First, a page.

Matthew Theunissen

Matthew Theunissen is a reporter for the Herald on Sunday.

North Island declared a drought zone

The entire North Island has officially been declared a drought zone.

The announcement was made on a Manawatu sheep and beef farm by Primary Industries Minister Nathan Guy this morning.

Northland, Auckland, Waikato, Bay of Plenty and Hawkes Bay have already been declared to be in drought.

Manawatu, Rangitikei, Taranaki, East Coast, Wairarapa and Wellington have now been added to that list.

The declaration means that farmers in these regions will be entitled to receive Government assistance.

The drought is predicted to cost the economy $1 billion as hard-hit farmers struggle to feed stock.

Federated Farmers Manawatu-Rangitkei president Andrew Hoggard, who runs a dairy farm near Feilding, said the declaration was a welcome recognition by the Government of their struggle.

"When everyone recognises you're having a hard time you probably feel a little bit better about yourself, whereas if there's not that recognition there's probably people out there that think it's their fault and they just need to harden up. This shows that they've done what they can but they're dealing with something that's beyond their control."

The hardest hit were sheep and beef farmers in the hill country, with many running perilously low on stock drinking water. Some were trucking water in, but some farms were too inaccessible so farmers were being forced to open all their gates, allowing stock to wander and search for water on their own.

The other key issue was a lack of feed supplements, compounded by the fact the entire North Island was affected.

"Normally in a drought you'll find maybe the east coast is doing alright and the west coast is struggling so they'll be able to buy feed from them or send stock over there, but those options don't really exist with this drought."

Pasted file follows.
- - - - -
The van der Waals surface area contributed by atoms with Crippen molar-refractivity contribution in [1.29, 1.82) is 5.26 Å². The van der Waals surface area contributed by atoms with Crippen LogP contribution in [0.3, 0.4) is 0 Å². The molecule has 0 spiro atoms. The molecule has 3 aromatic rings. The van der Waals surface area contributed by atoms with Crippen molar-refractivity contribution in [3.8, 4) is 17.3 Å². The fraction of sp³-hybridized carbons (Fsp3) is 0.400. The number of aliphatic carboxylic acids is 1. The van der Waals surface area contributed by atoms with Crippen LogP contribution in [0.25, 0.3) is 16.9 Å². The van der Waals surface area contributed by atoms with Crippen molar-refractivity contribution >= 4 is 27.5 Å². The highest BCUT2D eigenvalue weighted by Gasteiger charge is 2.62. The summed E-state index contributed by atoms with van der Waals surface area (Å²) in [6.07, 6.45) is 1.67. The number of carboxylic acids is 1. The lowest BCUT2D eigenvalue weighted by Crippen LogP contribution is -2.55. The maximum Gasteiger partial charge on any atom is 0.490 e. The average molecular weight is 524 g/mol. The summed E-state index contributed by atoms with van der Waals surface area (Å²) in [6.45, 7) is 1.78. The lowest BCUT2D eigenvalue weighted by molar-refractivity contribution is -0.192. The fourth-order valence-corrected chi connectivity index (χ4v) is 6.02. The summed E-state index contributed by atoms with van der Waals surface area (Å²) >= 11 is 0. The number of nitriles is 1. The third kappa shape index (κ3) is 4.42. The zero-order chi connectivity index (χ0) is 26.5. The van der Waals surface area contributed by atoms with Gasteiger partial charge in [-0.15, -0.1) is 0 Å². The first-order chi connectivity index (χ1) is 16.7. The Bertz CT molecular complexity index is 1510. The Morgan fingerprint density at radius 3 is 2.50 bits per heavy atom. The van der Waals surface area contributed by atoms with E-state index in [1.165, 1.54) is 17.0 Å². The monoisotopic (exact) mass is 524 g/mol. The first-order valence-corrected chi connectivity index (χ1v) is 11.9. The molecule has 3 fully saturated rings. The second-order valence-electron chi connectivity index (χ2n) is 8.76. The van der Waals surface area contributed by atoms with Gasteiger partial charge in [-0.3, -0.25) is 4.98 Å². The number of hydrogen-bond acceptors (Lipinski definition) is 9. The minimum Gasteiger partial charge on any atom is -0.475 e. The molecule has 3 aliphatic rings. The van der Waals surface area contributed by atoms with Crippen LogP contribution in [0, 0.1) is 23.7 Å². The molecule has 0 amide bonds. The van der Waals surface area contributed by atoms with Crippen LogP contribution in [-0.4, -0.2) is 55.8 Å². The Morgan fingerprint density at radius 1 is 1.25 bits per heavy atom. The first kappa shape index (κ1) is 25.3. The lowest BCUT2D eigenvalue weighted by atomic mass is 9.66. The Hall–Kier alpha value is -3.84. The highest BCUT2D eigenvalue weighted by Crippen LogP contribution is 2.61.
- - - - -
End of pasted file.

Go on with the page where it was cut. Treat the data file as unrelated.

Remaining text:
Mr Guy said it had become clear that nearly all farmers in every part of the North Island are facing very difficult dry conditions.

Extra Government funding will be available to Rural Support Trusts who work closely with farmers, providing support and guidance.

There will also be rural assistance payments - equivalent to the unemployment benefit - available from Work and Income to those in extreme hardship.

"Many rural people can be reluctant to ask for help, but it is important for them to know that support is available," Mr Guy said.

"This is a difficult time for rural families and they need to know that the Government and all New Zealanders are behind them.

"Some rain is forecast this weekend which is welcome news. However we will need more than this to help prepare for the winter and set up for next spring.

"Parts of the South Island are also very dry, in particular the Grey and Buller districts. We are keeping a close watch on all further regions."

Farmer should contact their accountants or the IRD if they need help or flexibility with making tax payments, Mr Guy said. Standard hardship assistance is available from Work and Income.

Federated Farmers president Bruce Wills said he could not recall a time when the entire North Island had been in drought.

He said Government financial assistance would be a drop in the ocean compared to what farmers had lost or were going to lose but the emotional support the declaration offered was very welcome.

"These are people that are suffering through no fault of their own, through an act of God. We have real concerns about the emotional stress and difficulties that many families are coping with and that's the predominant benefit that comes from a drought declaration.

"It doesn't mean any money directly to farmers, it's just about having some competent, expert people out there who are able to be at the end of the phone, or to sit around the kitchen table and talk it through."

Climate scientist Jim Salinger said yesterday the North Island had not experienced a drought so severe for 70 years, and warned that such events could become more frequent.

Wellington is estimated to have just 18 days of water left while Aucklanders are being warned about the impact of the city's driest summer in 50 years.

Cyclone Sandra is expected to bring rain to most places this weekend - the first decent fall since mid-January - with showers to follow on Monday.

People throughout the North Island are being asked to conserve water.

- APNZ

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